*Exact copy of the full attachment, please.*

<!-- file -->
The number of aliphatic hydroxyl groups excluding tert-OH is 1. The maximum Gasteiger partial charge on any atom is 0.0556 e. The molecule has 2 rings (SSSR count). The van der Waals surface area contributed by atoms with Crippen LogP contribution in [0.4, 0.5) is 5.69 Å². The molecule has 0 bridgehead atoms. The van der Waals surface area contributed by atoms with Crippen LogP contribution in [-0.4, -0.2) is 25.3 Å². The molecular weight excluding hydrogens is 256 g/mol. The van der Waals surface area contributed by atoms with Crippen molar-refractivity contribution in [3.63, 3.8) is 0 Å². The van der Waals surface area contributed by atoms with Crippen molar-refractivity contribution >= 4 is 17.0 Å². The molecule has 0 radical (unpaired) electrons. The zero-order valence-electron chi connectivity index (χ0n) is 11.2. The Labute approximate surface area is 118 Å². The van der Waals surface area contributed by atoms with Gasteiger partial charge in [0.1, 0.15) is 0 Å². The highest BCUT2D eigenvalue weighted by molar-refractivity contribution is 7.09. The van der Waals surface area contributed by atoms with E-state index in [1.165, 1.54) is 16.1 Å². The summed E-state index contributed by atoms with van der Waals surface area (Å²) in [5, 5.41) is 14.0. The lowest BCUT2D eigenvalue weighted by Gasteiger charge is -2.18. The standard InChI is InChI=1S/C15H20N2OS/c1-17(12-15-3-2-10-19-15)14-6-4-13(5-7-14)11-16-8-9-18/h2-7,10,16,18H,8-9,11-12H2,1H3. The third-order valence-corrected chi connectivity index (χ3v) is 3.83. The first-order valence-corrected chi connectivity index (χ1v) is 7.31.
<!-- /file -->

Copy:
The number of aliphatic hydroxyl groups excluding tert-OH is 1. The maximum Gasteiger partial charge on any atom is 0.0556 e. The molecule has 2 rings (SSSR count). The van der Waals surface area contributed by atoms with Crippen LogP contribution in [0.4, 0.5) is 5.69 Å². The molecule has 0 bridgehead atoms. The van der Waals surface area contributed by atoms with Crippen LogP contribution in [-0.4, -0.2) is 25.3 Å². The molecular weight excluding hydrogens is 256 g/mol. The van der Waals surface area contributed by atoms with Crippen molar-refractivity contribution in [3.63, 3.8) is 0 Å². The van der Waals surface area contributed by atoms with Crippen molar-refractivity contribution >= 4 is 17.0 Å². The molecule has 0 radical (unpaired) electrons. The zero-order valence-electron chi connectivity index (χ0n) is 11.2. The Labute approximate surface area is 118 Å². The van der Waals surface area contributed by atoms with Gasteiger partial charge in [0.1, 0.15) is 0 Å². The highest BCUT2D eigenvalue weighted by molar-refractivity contribution is 7.09. The van der Waals surface area contributed by atoms with E-state index in [1.165, 1.54) is 16.1 Å². The summed E-state index contributed by atoms with van der Waals surface area (Å²) in [5, 5.41) is 14.0. The lowest BCUT2D eigenvalue weighted by Gasteiger charge is -2.18. The standard InChI is InChI=1S/C15H20N2OS/c1-17(12-15-3-2-10-19-15)14-6-4-13(5-7-14)11-16-8-9-18/h2-7,10,16,18H,8-9,11-12H2,1H3. The third-order valence-corrected chi connectivity index (χ3v) is 3.83. The first-order valence-corrected chi connectivity index (χ1v) is 7.31.